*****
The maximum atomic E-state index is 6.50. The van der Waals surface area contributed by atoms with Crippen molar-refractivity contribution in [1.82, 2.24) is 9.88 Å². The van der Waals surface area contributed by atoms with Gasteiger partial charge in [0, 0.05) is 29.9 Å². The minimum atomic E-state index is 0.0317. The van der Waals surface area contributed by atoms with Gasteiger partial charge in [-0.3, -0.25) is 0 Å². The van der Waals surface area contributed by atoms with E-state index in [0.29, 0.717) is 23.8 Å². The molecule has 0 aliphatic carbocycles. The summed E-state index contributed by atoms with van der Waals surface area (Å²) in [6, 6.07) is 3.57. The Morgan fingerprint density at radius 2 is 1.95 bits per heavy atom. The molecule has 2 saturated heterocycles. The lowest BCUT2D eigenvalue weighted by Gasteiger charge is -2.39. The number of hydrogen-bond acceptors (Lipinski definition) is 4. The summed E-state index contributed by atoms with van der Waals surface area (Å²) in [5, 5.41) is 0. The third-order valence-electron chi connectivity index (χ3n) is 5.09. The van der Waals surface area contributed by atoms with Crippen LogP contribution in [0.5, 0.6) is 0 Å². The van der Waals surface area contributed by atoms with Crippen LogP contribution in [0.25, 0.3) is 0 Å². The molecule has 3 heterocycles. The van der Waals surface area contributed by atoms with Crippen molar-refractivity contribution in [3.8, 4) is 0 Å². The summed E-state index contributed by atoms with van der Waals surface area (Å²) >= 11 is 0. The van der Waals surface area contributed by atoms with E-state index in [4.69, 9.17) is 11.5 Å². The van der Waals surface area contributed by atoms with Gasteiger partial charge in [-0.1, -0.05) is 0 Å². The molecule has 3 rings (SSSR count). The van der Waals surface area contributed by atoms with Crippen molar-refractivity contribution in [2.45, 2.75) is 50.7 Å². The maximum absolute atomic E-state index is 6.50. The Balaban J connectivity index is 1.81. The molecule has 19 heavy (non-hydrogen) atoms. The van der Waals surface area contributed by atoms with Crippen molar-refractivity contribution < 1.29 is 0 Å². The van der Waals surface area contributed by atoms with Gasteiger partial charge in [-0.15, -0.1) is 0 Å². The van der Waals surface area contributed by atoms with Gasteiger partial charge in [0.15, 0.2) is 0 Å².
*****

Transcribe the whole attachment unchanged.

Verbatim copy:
The maximum atomic E-state index is 6.50. The van der Waals surface area contributed by atoms with Crippen molar-refractivity contribution in [1.82, 2.24) is 9.88 Å². The van der Waals surface area contributed by atoms with Gasteiger partial charge in [0, 0.05) is 29.9 Å². The minimum atomic E-state index is 0.0317. The van der Waals surface area contributed by atoms with Gasteiger partial charge in [-0.3, -0.25) is 0 Å². The van der Waals surface area contributed by atoms with E-state index in [0.29, 0.717) is 23.8 Å². The molecule has 0 aliphatic carbocycles. The summed E-state index contributed by atoms with van der Waals surface area (Å²) in [6, 6.07) is 3.57. The Morgan fingerprint density at radius 2 is 1.95 bits per heavy atom. The molecule has 2 saturated heterocycles. The lowest BCUT2D eigenvalue weighted by Gasteiger charge is -2.39. The number of hydrogen-bond acceptors (Lipinski definition) is 4. The summed E-state index contributed by atoms with van der Waals surface area (Å²) in [5, 5.41) is 0. The third-order valence-electron chi connectivity index (χ3n) is 5.09. The van der Waals surface area contributed by atoms with Crippen LogP contribution in [0.5, 0.6) is 0 Å². The van der Waals surface area contributed by atoms with Crippen LogP contribution in [0.25, 0.3) is 0 Å². The molecule has 3 heterocycles. The van der Waals surface area contributed by atoms with Crippen molar-refractivity contribution in [3.8, 4) is 0 Å². The summed E-state index contributed by atoms with van der Waals surface area (Å²) >= 11 is 0. The van der Waals surface area contributed by atoms with E-state index in [4.69, 9.17) is 11.5 Å². The van der Waals surface area contributed by atoms with Gasteiger partial charge in [-0.1, -0.05) is 0 Å². The molecule has 3 rings (SSSR count). The van der Waals surface area contributed by atoms with Crippen molar-refractivity contribution in [2.45, 2.75) is 50.7 Å². The maximum absolute atomic E-state index is 6.50. The Balaban J connectivity index is 1.81. The molecule has 19 heavy (non-hydrogen) atoms. The van der Waals surface area contributed by atoms with Crippen molar-refractivity contribution < 1.29 is 0 Å². The van der Waals surface area contributed by atoms with Gasteiger partial charge in [-0.15, -0.1) is 0 Å². The van der Waals surface area contributed by atoms with Gasteiger partial charge in [0.15, 0.2) is 0 Å².